it is curious that American conservatives and libertarians have not seen fit to discuss the view of fascism held by one of the heroes of modern American libertarianism, the Austrian economist Ludwig von Mises. In his book "Liberalism," published in 1927 after Mussolini had seized power in Italy, Mises wrote:
It cannot be denied that Fascism and similar movements aimed at the establishment of dictatorships are full of the best intentions and that their intervention has for the moment saved European civilization. The merit that Fascism has thereby won for itself will live on eternally in history.
Friedrich von Hayek, who was, along with von Mises, one of the patron saints of modern libertarianism, was as infatuated with the Chilean dictator Gen. Augusto Pinochet as von Mises was with Mussolini, according to Greg Grandin:
Friedrich von Hayek, the Austrian émigré and University of Chicago professor whose 1944 Road to Serfdom dared to suggest that state planning would produce not "freedom and prosperity" but "bondage and misery," visited Pinochet’s Chile a number of times. He was so impressed that he held a meeting of his famed Société Mont Pélérin there. He even recommended Chile to Thatcher as a model to complete her free-market revolution. The Prime Minister, at the nadir of Chile’s 1982 financial collapse, agreed that Chile represented a "remarkable success" but believed that Britain’s "democratic institutions and the need for a high degree of consent" make "some of the measures" taken by Pinochet "quite unacceptable."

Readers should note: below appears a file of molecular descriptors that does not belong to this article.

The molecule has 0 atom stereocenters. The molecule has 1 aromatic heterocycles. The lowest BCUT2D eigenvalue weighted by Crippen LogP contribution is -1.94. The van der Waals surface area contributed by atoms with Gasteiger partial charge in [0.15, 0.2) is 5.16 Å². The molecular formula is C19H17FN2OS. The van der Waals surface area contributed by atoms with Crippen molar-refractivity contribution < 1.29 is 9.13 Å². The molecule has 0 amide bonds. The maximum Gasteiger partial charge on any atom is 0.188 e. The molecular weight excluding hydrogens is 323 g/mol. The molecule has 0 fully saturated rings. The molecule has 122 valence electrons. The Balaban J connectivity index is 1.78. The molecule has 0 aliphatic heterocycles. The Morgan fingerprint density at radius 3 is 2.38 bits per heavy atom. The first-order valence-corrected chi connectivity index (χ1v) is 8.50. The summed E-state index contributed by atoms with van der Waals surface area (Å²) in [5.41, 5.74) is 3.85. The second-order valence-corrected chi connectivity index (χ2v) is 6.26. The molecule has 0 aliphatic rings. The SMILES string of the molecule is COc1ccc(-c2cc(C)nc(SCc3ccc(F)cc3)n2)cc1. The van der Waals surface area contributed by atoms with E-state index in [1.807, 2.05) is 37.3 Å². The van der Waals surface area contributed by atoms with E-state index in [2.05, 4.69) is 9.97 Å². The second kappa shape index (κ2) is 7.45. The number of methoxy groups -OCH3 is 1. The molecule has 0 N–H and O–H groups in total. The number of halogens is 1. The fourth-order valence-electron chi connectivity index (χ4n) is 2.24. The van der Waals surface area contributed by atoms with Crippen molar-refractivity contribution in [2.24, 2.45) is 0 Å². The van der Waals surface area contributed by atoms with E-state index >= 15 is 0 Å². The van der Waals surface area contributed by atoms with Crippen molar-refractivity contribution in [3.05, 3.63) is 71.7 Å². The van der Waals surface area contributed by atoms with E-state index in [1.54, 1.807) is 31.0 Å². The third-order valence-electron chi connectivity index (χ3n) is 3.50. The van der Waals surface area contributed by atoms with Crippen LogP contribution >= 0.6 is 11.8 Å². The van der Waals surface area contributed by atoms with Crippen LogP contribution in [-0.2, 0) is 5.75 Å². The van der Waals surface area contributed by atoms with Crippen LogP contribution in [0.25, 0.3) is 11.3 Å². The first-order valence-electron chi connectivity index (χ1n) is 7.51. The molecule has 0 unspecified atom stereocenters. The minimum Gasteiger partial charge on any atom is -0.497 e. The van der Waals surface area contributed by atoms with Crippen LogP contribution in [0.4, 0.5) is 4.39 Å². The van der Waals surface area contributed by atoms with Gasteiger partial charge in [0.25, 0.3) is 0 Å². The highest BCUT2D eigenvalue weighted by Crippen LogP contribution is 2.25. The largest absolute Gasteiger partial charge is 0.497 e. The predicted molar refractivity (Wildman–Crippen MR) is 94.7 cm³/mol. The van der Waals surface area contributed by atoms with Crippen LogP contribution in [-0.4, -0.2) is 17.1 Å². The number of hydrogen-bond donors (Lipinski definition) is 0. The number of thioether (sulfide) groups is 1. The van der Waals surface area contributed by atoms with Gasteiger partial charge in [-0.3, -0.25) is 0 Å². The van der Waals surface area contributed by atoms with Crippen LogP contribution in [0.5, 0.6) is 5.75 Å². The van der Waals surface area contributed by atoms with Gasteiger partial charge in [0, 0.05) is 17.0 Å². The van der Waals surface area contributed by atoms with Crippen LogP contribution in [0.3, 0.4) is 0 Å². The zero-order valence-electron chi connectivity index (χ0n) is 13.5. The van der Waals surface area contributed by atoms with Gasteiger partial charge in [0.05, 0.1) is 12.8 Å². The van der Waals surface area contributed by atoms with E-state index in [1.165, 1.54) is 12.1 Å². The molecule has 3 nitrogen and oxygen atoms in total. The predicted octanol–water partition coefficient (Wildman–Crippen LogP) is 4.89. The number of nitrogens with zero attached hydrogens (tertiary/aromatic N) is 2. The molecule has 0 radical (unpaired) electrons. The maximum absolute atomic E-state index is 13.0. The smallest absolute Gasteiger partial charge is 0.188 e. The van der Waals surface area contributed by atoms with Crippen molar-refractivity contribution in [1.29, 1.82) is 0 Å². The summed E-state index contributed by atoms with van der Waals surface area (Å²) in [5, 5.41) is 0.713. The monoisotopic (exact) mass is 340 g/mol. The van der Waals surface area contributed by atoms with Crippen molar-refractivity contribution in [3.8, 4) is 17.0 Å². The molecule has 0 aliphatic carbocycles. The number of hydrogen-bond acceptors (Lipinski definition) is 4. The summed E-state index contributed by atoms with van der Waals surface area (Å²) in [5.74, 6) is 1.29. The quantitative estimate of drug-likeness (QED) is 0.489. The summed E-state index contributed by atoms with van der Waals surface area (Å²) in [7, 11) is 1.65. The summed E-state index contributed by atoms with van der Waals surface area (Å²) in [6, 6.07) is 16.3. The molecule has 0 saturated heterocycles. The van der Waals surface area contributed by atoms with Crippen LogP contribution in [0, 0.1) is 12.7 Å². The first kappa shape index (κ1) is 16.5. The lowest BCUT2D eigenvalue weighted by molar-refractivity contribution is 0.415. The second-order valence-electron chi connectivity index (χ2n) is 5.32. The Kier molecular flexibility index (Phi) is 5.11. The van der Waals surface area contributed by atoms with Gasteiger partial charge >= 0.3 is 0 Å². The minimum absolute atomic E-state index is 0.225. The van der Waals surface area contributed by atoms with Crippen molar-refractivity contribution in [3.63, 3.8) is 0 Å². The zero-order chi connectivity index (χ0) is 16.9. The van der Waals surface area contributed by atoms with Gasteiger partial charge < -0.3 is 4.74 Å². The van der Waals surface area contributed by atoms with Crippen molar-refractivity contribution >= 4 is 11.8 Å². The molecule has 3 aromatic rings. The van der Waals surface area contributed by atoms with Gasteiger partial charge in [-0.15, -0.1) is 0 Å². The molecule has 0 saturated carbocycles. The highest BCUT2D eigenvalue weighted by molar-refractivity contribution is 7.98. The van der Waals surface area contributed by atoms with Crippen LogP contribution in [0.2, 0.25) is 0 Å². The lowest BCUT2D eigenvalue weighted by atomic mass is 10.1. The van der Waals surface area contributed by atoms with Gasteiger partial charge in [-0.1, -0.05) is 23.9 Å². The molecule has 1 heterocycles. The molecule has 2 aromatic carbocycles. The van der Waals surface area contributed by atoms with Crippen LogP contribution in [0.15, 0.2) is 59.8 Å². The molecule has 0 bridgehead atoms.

Like Friedman, Hayek glimpsed in Pinochet the avatar of true freedom, who would rule as a dictator only for a "transitional period," only as long as needed to reverse decades of state regulation. "My personal preference," he told a Chilean interviewer, "leans toward a liberal [i.e. libertarian] dictatorship rather than toward a democratic government devoid of liberalism." In a letter to the London Times he defended the junta, reporting that he had "not been able to find a single person even in much maligned Chile who did not agree that personal freedom was much greater under Pinochet than it had been under Allende." Of course, the thousands executed and tens of thousands tortured by Pinochet’s regime weren’t talking.